Brain fluid from young mice can be injected into the brains of older mice to restore memory damaged by aging. The effect is attributed to a protein, Fgf17, which is emerging as a possible brain rejuvenation factor.
Researchers at Stanford University in California have found that injecting cerebrospinal fluid taken from young mice into the brains of adult mice improves their age-affected cognitive function.
Aging affects brain capacities, especially memory, so the fact that symptoms of aging in brain function can be reversed may lead to treatments for age-associated neurodegenerative diseases in the future.
Cerebrospinal fluid (CSF) bathes the brain tissue and spinal cord of all vertebrate animals, providing it with nutritional compounds. It is essential for normal brain development.
However, as mammals age, the CSF loses some of its efficiency, and these changes could affect cells related to memory.
That is why Tal Iram, a neuroscientist at the aforementioned University, and his colleagues investigated whether young cerebrospinal fluid, injected into older people, could improve degraded brain functions, including memory. They publish the results of their study in the journal Nature.
a little further
It was already known that plasma from young mice can restore memory function in older rodents, but the new researchers set out to go a little further: extracting CSF and then reinjecting it into another brain, which represents a greater technical challenge, due to its complexity.
To test their hypothesis, the first thing these researchers did was provide the mice with an experience that they could easily remember: for 20 months, they gave them small electrical shocks on their paws, associated with flashes of light and sound, so that they learned to relate them with downloads.
They then reinjected the brains of older mice with cerebrospinal fluid from the young mice who had experienced the experience, and subjected them to an eye-opening experience.
Those mice with cerebrospinal fluid from young mice were exposed to flashes of light and sound, but without giving them electric shocks.
The researchers found that 40% of these mice reacted with fear to flashes of light and sound, as if they had experienced the electric shocks suffered by young mice.
The brain is malleable
These results suggest that young CSF can restore, to some extent, brain capacities degraded with agingindicating that the brain is malleable and that its functioning can be improved.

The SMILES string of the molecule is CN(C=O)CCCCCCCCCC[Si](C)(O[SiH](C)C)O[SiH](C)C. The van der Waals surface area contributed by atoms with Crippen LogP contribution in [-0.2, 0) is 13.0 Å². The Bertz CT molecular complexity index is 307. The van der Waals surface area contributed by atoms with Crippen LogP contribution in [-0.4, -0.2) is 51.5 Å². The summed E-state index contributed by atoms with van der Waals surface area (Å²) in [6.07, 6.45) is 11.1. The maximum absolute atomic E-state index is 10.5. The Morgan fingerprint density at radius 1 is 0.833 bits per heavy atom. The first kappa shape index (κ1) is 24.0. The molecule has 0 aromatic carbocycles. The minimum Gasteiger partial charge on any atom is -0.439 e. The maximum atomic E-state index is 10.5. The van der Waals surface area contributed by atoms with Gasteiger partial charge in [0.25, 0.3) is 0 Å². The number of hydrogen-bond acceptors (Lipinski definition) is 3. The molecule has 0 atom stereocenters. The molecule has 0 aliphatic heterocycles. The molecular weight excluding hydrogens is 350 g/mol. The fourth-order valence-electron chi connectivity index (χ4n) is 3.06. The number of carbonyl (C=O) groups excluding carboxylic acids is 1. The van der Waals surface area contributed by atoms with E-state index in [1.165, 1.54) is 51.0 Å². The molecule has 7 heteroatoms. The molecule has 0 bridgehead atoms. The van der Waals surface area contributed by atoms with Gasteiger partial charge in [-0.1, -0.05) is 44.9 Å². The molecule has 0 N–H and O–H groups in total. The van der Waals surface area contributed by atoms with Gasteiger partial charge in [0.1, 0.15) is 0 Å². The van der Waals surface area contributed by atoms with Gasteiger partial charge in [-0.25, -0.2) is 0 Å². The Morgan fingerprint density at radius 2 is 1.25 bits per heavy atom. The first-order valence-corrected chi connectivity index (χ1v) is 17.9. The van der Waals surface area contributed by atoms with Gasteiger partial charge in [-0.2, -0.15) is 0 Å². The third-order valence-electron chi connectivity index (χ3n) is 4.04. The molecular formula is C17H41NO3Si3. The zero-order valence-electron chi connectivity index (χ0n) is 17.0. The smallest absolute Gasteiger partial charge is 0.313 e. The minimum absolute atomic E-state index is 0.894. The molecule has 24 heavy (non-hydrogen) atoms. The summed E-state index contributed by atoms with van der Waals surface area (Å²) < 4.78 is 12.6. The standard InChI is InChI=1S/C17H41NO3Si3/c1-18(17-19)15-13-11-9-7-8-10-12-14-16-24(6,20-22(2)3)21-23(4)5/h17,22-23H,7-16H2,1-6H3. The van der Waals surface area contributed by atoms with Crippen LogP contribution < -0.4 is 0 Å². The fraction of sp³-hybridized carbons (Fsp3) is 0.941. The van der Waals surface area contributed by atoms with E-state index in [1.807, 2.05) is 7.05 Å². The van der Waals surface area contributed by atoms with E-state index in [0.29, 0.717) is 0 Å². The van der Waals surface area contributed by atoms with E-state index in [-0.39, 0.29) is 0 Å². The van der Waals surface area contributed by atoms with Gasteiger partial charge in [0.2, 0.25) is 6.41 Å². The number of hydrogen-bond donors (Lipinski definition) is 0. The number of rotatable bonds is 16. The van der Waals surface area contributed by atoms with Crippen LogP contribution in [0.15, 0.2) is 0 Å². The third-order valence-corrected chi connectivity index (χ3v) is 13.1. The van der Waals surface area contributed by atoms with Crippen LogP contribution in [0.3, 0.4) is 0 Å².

The researchers also delved into the mechanisms involved in this improvement in brain function and analyzed the changes that the young cerebrospinal fluid caused in the hippocampus, the region of the brain that manages memory.
They discovered that the rejuvenation of is due to a protein, fgf17, involved in cell growth, that it is outlined as a possible factor of brain rejuvenation, as well as that certain genes (different in CSF from young and old) could be used to obtain the same response, without the need to extract brain fluid from younger mice.
Hopes for human treatments
The results obtained in this work are surprising and promising, but there is still time before they can contribute to recovering memory in humans.
John LermaDirector of the Cajal International Center for Neurosciences (CINC-CSIC), points out that this work not only describes that the CSF constitutes a biochemical environment determined by age, which influences cognitive processes and cell survival, but also determines which genes they are turned on or off when the mice are treated with liquid as youngsters.
He adds that the research opens up hope for relatively easy-to-administer treatments that can alleviate memory loss in Alzheimer’s and other dementias, but also physiological joint decline.
Naturally, more needs to be learned, on one side (basic mechanistic aspects) and on the other (to what extent is this likely to work in humans as a therapy), concludes Lerma.
Young CSF restores oligodendrogenesis and memory in aged mice via Fgf17. Tal Iram et al. Nature (2022). DOI:https://doi.org/10.1038/s41586-022-04722-0